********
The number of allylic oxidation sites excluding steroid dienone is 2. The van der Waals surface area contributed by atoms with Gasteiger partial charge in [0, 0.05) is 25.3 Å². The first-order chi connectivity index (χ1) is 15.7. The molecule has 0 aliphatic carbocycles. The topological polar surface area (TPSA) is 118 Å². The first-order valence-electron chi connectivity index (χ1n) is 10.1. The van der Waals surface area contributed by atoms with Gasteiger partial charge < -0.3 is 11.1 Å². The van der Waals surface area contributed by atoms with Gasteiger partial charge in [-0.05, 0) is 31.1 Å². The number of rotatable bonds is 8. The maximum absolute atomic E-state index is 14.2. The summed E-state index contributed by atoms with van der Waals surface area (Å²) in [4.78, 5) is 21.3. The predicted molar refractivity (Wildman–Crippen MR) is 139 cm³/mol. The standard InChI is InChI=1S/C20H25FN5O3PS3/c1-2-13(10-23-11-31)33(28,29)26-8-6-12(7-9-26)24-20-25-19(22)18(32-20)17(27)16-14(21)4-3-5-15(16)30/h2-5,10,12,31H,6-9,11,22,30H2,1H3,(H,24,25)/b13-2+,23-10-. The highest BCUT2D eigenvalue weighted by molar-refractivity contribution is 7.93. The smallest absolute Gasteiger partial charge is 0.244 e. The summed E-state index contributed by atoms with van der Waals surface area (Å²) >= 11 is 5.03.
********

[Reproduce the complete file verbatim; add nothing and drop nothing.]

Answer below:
The number of allylic oxidation sites excluding steroid dienone is 2. The van der Waals surface area contributed by atoms with Gasteiger partial charge in [0, 0.05) is 25.3 Å². The first-order chi connectivity index (χ1) is 15.7. The molecule has 0 aliphatic carbocycles. The topological polar surface area (TPSA) is 118 Å². The first-order valence-electron chi connectivity index (χ1n) is 10.1. The van der Waals surface area contributed by atoms with Gasteiger partial charge < -0.3 is 11.1 Å². The van der Waals surface area contributed by atoms with Gasteiger partial charge in [-0.05, 0) is 31.1 Å². The number of rotatable bonds is 8. The maximum absolute atomic E-state index is 14.2. The summed E-state index contributed by atoms with van der Waals surface area (Å²) in [4.78, 5) is 21.3. The predicted molar refractivity (Wildman–Crippen MR) is 139 cm³/mol. The standard InChI is InChI=1S/C20H25FN5O3PS3/c1-2-13(10-23-11-31)33(28,29)26-8-6-12(7-9-26)24-20-25-19(22)18(32-20)17(27)16-14(21)4-3-5-15(16)30/h2-5,10,12,31H,6-9,11,22,30H2,1H3,(H,24,25)/b13-2+,23-10-. The highest BCUT2D eigenvalue weighted by molar-refractivity contribution is 7.93. The smallest absolute Gasteiger partial charge is 0.244 e. The summed E-state index contributed by atoms with van der Waals surface area (Å²) >= 11 is 5.03.